Posted: 17/05/2019

Government plans to restrict “unhealthy” impulse purchases could hit indies


Fine food retailers have condemned government proposals to crack down on the prominent placing of high fat, salt and sugar (HFSS) products – if small outlets are lumped together with supermarkets.

The Department of Health and Social Care (DHSC) is especially concerned with the locations of HFSS items at key selling locations, including store entrances, checkouts and aisle ends.

But several retailers have told FFD they are concerned that a rule aimed at larger retailers could cripple delis and farm shops.

The DHSC claims that this practice can lead to “pester power and impulse purchases”, in a document outlining its Consultation on restricting promotions of products high in fat, sugar and salt by location and by price that closed on 6th April. 

Its ultimate aim is to reduce the purchase of so-called unhealthy food and drink –both in shops and foodservice outlets – as it bids to tackle child obesity.

Sarah Clout, co-owner of Holwood Farm Shop in Keston, Kent, said small shops should be exempt. “You haven’t got the flexibility to move your products around and I have a lot of chocolate on my till.

“I think it’s fine to apply it to supermarkets that have flexibility to move products but if you have a small shop how can you accommodate it?”

Clout said the government should credit people with the intelligence to know what they were buying. “Where it’s displayed in a shop is irrelevant because people will seek it out.”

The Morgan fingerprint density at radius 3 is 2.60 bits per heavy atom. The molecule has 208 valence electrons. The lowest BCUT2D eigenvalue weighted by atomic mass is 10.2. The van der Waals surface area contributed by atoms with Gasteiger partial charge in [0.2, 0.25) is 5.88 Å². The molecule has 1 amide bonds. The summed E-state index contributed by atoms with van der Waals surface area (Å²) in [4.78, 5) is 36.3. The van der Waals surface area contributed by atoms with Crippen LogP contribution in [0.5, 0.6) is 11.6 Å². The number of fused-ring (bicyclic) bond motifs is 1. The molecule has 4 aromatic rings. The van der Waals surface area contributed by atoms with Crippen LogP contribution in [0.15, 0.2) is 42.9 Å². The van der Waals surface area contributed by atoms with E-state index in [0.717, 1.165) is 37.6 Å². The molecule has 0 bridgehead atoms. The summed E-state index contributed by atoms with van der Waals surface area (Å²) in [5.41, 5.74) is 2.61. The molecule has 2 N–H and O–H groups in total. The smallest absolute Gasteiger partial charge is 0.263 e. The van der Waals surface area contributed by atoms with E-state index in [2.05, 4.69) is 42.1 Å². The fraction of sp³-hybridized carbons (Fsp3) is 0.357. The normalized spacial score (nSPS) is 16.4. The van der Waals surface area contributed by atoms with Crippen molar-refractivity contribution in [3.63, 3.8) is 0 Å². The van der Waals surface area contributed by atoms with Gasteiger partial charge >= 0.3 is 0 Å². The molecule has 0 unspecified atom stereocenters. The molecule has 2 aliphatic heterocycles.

Paul Castle, business manager at Farrington’s Farm Shop in Gurney, Bristol, said it was one thing cracking down on supermarkets selling such products in key areas but “a store checkout and an aisle end can be the whole part of an independent”.

A typical independent, smaller than 3,000 sq ft, does not have the same wide choice of options for merchandising as supermarkets, he said.

But he added that if everyone focused on providing the best possible food “in the healthiest possible way”, such restrictions would become incidental.

When FFD contacted the DHSC, a spokesman refused to be drawn on whether it was considering an exemption for smaller shops. 

The Association of Convenience Stores is lobbying government to exempt small stores from the placement restriction because it could be “extremely destructive”.

Read the ACS argument in full on page 55.

This story appeared in the May issue of Fine Food Digest. You can read more on the digital edition here.

Read more of the latest news from Fine Food Digest here

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